Supreme Court Urged to Lift Political Ad Restrictions

July 7, 2008 - 7:32 PM

(CNSNews.com) - With an eye on the 2008 elections, a number of groups from across the political spectrum are asking the U.S. Supreme Court to overturn a ban on organizations airing issue advertisements on TV or radio 30 days before a primary and 60 days before a general election.

"The work of the government does not cease in the days leading up to an election, and those who seek to comment on key political and cultural issues should not be silenced during that period," Jay Sekulow, chief counsel of the conservative American Center for Law and Justice (ACLJ), said in a news release.

Moreover, he said, "citizens enjoy a fundamental right to petition for a redress of grievances. To prohibit the use of genuine issue advertisements by grassroots lobbying organizations is not only wrong, but it also violates that sound constitutional principle.

"The Supreme Court has an important opportunity to end this censorship and should do so without hesitation," he added.

Sekulow has filed an amicus brief on behalf of the ACLJ and Focus on the Family, asking the high court to lift the blackout periods instituted as part of the "McCain-Feingold" Bipartisan Campaign Reform Act of 2002 (BCRA), which has faced court challenges since it was signed into law five years ago.

The document was filed regarding the consolidated cases FEC v. Wisconsin Right to Life and McCain v. Wisconsin Right to Life, which are slated to go before the Supreme Court on Wednesday, April 25.

The controversy centers on a series of TV ads that the pro-life group sought to run before the 2004 elections, encouraging state residents to urge Wisconsin's two U.S. senators to oppose a filibuster of President Bush's judicial nominees.

Because the ads would have been paid for in part with corporate funds and because they referred by name to Sen. Russ Feingold (D-Wis.) - who was running for re-election at the time - the Federal Elections Commission (FEC) contends they were illegal under the BCRA.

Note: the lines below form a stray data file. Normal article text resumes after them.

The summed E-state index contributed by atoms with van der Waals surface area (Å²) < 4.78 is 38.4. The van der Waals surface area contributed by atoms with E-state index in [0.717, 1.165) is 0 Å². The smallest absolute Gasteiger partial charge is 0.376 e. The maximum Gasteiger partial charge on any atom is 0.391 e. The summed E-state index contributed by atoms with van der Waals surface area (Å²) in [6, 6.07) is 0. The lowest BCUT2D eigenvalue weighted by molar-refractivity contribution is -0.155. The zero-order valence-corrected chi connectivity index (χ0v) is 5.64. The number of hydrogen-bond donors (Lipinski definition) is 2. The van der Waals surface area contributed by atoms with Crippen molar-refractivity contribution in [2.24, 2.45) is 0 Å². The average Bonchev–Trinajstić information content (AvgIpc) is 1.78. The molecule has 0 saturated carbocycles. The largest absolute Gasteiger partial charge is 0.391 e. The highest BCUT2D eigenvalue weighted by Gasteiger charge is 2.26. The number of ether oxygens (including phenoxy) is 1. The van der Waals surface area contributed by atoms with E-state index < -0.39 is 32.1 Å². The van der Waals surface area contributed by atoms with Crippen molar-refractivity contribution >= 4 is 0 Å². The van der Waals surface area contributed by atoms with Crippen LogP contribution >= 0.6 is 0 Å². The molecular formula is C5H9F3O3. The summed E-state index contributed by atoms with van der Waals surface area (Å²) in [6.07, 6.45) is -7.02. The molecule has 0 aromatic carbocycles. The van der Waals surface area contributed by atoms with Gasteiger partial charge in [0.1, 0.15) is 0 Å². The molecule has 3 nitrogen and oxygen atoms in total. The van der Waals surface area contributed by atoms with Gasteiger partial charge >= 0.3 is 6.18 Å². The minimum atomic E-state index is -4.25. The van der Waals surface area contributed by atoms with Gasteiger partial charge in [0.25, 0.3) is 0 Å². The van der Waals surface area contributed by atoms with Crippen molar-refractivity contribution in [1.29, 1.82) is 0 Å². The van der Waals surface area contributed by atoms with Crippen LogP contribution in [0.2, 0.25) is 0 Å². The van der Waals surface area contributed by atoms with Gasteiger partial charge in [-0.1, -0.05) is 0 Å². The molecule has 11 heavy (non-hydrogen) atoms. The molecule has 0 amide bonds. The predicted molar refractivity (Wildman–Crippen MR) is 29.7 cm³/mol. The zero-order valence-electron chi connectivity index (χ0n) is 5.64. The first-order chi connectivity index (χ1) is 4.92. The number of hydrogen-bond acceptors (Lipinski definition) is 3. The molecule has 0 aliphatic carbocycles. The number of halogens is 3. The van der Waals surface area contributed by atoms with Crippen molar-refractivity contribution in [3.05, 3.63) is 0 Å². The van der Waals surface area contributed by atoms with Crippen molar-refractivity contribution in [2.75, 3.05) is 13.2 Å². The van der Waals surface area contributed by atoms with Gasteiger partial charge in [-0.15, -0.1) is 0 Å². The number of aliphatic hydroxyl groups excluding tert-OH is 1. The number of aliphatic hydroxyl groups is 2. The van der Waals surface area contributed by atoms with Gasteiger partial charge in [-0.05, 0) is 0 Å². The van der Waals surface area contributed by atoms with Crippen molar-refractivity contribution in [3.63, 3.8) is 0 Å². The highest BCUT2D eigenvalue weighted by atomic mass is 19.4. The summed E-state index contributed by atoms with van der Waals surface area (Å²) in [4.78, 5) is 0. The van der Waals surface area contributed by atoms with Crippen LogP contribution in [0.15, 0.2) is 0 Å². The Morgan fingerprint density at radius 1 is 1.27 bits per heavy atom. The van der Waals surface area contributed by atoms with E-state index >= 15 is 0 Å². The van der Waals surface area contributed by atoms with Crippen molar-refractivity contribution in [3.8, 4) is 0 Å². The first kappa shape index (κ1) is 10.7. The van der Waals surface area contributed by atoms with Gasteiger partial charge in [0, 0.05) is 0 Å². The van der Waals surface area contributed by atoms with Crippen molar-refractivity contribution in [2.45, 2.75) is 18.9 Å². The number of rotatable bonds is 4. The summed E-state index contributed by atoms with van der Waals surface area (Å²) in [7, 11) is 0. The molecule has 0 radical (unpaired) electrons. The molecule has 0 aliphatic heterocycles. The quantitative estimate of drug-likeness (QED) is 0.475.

Another conservative advocacy group that has filed a brief in this case is Citizens United, which noted in a news release of its own Monday that the First Amendment was ratified "to keep Congress's hands off the political process."

"With the appointment of two new justices since the Supreme Court ruled on this law three years ago, we are hopeful for a more favorable outcome this time," said the group's president, David Bossie.

As Cybercast News Service previously reported, the Supreme Court ruled on Dec. 10, 2003, that the section of the law prohibiting minors under 18 years of age from making monetary contributions to political campaigns of their choice was unconstitutional.

However, the court upheld the measure's ban on advocacy advertising.

Bossie added on Monday that "McCain-Feingold is such a bad piece of legislation that it has made allies out of adversaries like Wisconsin Right to Life and the ACLU, in a true battle over free speech."

On March 21, the ACLU submitted its own brief that noted discussions on civil liberties issues "are often most urgent, and the public most engaged, in the period preceding elections when crucial legislative votes are frequently scheduled."

But under the BCRA, "the ACLU is presumptively violating the law if it broadcasts any ad during a defined pre-election period that mentions the name of a federal candidate," the document stated.

Therefore, the Supreme Court's decision in this case "will have a substantial impact on the free speech rights of the ACLU and its members," the brief added.

Deborah Goldberg, director of the Democracy Program at the Brennan Center for Justice, told Cybercast News Service that she views the case as the latest round of "gamesmanship" regarding the campaign finance reform law. The organization has filed a brief with the court in support of the law.

During the first challenge before the high court, she said, "the FEC was playing games with the court and trying to get the justices to say there could be no other challenge to BCRA, which as a First Amendment matter does not make any sense from our point of view."

"This time around, Wisconsin Right to Life and its supporters are playing games with the court," Goldberg said.

"The rule they're asking the court to adopt is so broad that if the justices granted an exception under the argument that's being offered, they would actually be finding the provisions unconstitutional after just upholding them three years ago," she said.

James Bopp, Jr., lead counsel for the pro-life organization, disagreed. "While this case involves grassroots lobbying ads that Wisconsin Right to Life was deprived of running in 2004, it provides an opportunity for the U.S. Supreme Court to state a test under which such ads can safely be run in the future," he said.

Bopp added that a ruling in this case is important for another reason. "Incumbent politicians should not be able to shield themselves from lobbying about upcoming votes in Congress through campaign finance regulations," he argued.

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